The National organization of Feminists (NoF) strongly opposed these changes and via it’s vigorous lobbying effort and the fact that the Ministry of internal affairs is now controlled by the left wing party (Vinstri Graenir) with strong ties with the feminist movement, these suggestions have now been removed from the current bill that still awaits processing by the Icelandic parliament.
Another thing I believe could be the reason for thinking that the feminist movement is too extremist are recent comments made by Ms. Gudrun Jonsdottir, a spokeswoman of one of the most prominent and best funded feminist organization in Iceland, Stigamot. Only a few months back, she publicly spoke favorably towards diminishing the human rights of men only. This she did by claiming that the ideology of assuming a man innocent until proven guilty is outdated in light of feminist research and therefore indicated that this cornerstone of the Icelandic justice system should be abolished. This right of people, that are accused of crimes, is clearly stated in the Icelandic constitution, The European human rights treaty and the United Nations human rights treaty and thus is not just a mere ideology.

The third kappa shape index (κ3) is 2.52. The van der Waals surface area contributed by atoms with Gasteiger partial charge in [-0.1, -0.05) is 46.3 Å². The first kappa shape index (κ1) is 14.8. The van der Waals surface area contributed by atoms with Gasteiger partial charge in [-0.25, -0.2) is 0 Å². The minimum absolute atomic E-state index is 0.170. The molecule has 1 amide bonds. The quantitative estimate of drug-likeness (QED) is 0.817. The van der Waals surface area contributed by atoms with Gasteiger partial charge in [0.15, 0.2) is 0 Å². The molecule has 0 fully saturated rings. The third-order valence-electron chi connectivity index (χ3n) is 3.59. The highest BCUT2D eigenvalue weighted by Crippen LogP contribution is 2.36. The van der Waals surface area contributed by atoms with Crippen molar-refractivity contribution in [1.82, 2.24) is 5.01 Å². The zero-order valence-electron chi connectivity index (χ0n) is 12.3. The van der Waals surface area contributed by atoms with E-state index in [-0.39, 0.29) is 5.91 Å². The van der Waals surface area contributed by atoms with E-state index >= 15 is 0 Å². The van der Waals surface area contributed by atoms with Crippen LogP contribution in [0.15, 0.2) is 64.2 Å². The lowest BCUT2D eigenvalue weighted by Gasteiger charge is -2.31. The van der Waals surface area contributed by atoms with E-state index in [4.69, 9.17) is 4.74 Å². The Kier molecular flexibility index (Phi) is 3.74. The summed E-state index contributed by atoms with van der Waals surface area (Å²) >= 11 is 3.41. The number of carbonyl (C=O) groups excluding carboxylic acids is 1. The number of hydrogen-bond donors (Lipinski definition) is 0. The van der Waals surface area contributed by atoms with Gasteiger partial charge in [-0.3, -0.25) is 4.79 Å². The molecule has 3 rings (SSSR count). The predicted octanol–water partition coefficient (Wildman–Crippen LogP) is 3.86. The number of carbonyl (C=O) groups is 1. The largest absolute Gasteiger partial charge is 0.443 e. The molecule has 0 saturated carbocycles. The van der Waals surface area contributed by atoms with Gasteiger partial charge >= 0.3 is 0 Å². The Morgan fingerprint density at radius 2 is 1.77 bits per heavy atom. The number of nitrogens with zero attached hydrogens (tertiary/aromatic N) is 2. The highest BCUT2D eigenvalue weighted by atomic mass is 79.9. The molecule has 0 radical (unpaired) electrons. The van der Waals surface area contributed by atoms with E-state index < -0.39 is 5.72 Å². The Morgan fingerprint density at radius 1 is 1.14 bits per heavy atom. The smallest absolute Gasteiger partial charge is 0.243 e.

Gudrun’s words are not an isolated incident. Other feminists have spoken favorably about reversing the burden of proof in crimes that are committed against women and the NoF cheerfully shared her words on their official Facebook page later to become the most popular record on that page ever, measured in shares and likes. One could have expected that the state funded Center for Gender Equality would utter a sound in protest to such blatantly male discriminating views but nothing has still been heard. Reaffirming the belief of many, that the Center for Gender Equality is actually a Center for Women rights only and not the least bit concerned with men’s rights.
Gudrun’s organization, Stigamot, are almost entirely funded with taxpayers money and to this date, her words seem not to have worried the Icelandic government even though Iceland is part of international treaties that explicitly state that being assumed innocent until proven guilty, should be the cornerstone of a nations justice system if it is to be considered in favor of human rights.